We've got an absolutely humongous rumor & leak dump all about NVIDIA's next generation Ampere graphics cards for you today folks. Whispers surfaced around the techsphere that NVIDIA has been in touch with some of its partners regarding its next generation gaming GeForce graphics cards based on the Ampere architecture to communicate some big picture information about the focus and competitiveness of its next generation family of GeForce RTX 3000 GPUs ahead of the new lineup's expected release in the first half of next year.
Before we get into it, I'd be remiss not to point out that a lot of the new details you're about to read definitely fall into the rumor category, so take this information with a grain of salt. With that being said there's a whole lot to digest so let's get straight to it!
NVIDIA Ampere RTX 3000 Series GPUs Rumored to Feature Improved Rasterization & "Massive" Ray Tracing Performance Improvement Over Turing
One of the very first things that NVIDIA allegedly wanted to communicate to its partners was that it's still definitely all-in on ray tracing. Ray tracing was NVIDIA's main pitch for why you, I and everyone else should buy an RTX 2000 series graphics card. However, in the vast majority of cases we've seen to date ,the performance is simply not there yet to get most people excited about Ray Tracing.
This is said to be changing with Ampere. The company is promising "massive" ray tracing performance improvements across the board with the next generation RTX 3000 series parts as compared to the current flock of Turing RTX 2000 series graphics cards. Ampere's Ray Tracing cores will be faster, more power efficient and Ampere GPUs will have more of them as compared to Turing.
Another major area of focus in terms of performance with Ampere is going to be Rasterization. Now rasterization has been a focus of NVIDIA's for a very long time, and it's why the company's graphics architectures have traditionally held a significant lead over AMD's in processing complex geometry. This focus was initially birthed from the company's enterprise Tesla and Quadro accelerators, which professionals relied on to design and test products in a 3D environment where rasterization performance was king.
We've seen NVIDIA push the envelope on Rasterization with tile-based rasterization which was first introduced with Maxwell and had a lot to do with the architecture's incredible power efficiency gains over its predecessor Kepler. As game worlds get larger and more complex Rasterization is going to continue to play a key role in enabling next generation GPUs to render these complex worlds with more efficiency.
Ampere's focus on Ray Tracing and Rasterization really hits the nail on the head, by focusing on the areas that are going to matter most in the next generation of video games that will be coming out in the era of the Playstation 5 and XBOX Scarlett.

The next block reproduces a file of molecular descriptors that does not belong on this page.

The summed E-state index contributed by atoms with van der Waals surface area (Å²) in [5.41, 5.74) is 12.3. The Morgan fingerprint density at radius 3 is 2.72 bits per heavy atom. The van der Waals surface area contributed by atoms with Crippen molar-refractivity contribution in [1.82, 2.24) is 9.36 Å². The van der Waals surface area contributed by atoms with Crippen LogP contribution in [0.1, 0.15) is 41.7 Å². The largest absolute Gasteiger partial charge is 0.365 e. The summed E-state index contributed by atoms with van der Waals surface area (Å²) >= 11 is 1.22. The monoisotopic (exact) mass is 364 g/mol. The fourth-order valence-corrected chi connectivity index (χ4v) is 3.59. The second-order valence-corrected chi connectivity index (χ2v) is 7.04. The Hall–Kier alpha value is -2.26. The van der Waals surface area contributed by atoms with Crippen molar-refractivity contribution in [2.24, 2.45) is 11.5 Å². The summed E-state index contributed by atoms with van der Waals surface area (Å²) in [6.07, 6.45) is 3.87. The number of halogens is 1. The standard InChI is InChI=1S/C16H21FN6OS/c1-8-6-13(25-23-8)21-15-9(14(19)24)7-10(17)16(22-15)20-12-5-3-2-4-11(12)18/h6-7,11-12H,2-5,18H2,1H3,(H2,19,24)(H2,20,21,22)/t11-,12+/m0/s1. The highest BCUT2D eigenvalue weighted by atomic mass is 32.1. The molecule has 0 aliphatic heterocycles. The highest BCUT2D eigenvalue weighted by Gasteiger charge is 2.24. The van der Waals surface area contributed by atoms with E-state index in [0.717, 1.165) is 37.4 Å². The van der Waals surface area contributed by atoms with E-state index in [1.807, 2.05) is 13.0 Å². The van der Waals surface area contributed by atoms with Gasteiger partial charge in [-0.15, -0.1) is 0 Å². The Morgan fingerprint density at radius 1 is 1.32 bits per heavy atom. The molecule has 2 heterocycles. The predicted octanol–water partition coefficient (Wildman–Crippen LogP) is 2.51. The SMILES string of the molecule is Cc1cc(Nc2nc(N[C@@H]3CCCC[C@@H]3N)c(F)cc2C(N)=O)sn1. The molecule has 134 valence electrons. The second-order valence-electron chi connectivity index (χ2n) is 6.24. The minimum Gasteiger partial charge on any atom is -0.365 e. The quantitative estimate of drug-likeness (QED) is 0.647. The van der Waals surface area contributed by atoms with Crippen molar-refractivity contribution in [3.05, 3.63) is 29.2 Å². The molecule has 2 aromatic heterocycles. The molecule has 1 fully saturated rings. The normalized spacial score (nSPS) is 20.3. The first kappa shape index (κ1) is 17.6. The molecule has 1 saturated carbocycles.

NVIDIA Ampere RTX 3000 Series GPU Specs - More vRAM, Higher Clocks & Lower TDPs
Moving on to the second part of this rumor dump and it all has to do with specs. Now we don't have any detailed core count & memory buffer specs, yet. But we do have some big picture details regarding the RTX 3000 series.
Ampere GPUs will allegedly feature bigger frame buffers across the board as compared to Turing. They will also run at anywhere between 100-200 MHz higher vs Turing and do it all within an even tighter power budget. This is largely thanks to the 7nm EUV process tech that the Ampere architecture is based on, and also in part thanks to some key power efficiency improvements in the architecture itself.
Ampere GPUs will allegedly run at even lower voltage limits than Turing -- sub 1.0v even -- and there's some speculation that this could potentially limit overclocking. However, it's simply too soon to make an educated guess. Samsung's 7nm EUV process is brand new and it's just not possible to tell what it's capable of on a high-performance GPU design like Ampere until we have one in the lab to test.
NVIDIA GeForce RTX 3080 & 3080 Ti Allegedly Cheaper Than Turing - Ampere Pricing & Summary
This brings us to the final part of this rumor dump, and it's about pricing. The Ampere series will allegedly generally cost about the same as Turing. However, higher-end parts ( RTX 3080 & RTX 3080 Ti ) will allegedly cost slightly less than the RTX 2080 and 2080 Ti. Which should make a lot of NVIDIA enthusiasts happy.
It's important to point out that it's very early to talk about pricing, which NVIDIA tends to set pretty much at the last minute. So definitely take this with a grain of salt, although I thought it was interesting enough that NVIDIA was communicating to its partners that it's looking to make the Ampere lineup more price competitive than Turing currently is. Whether they will end up following through on this or not is still up in the air and will definitely be influenced by what AMD does with Radeon next year.
So, in Summary :
NVIDIA Ampere will feature :
1- "Massive" performance uplift in ray tracing.
2- Higher Rasterization throughput.
3- More vRAM across the board.
4- Lower TDPs.
5- Slightly higher clock speeds.
6- "Potentially" limited overclocking capability due to lower voltages.
With all of that being said, NVIDIA has been VERY good at keeping a tight lid on Ampere for the past year, with very little information making it to the surface. The company has generally been the best at controlling leaks over the past several years as compared to both of its competitors Intel & AMD. So it is plausible that the green team was aware that these details were going to leak out and wanted you to know a little bit about Ampere ahead of its expected launch in the first half of 2020. I guess we will know in due time.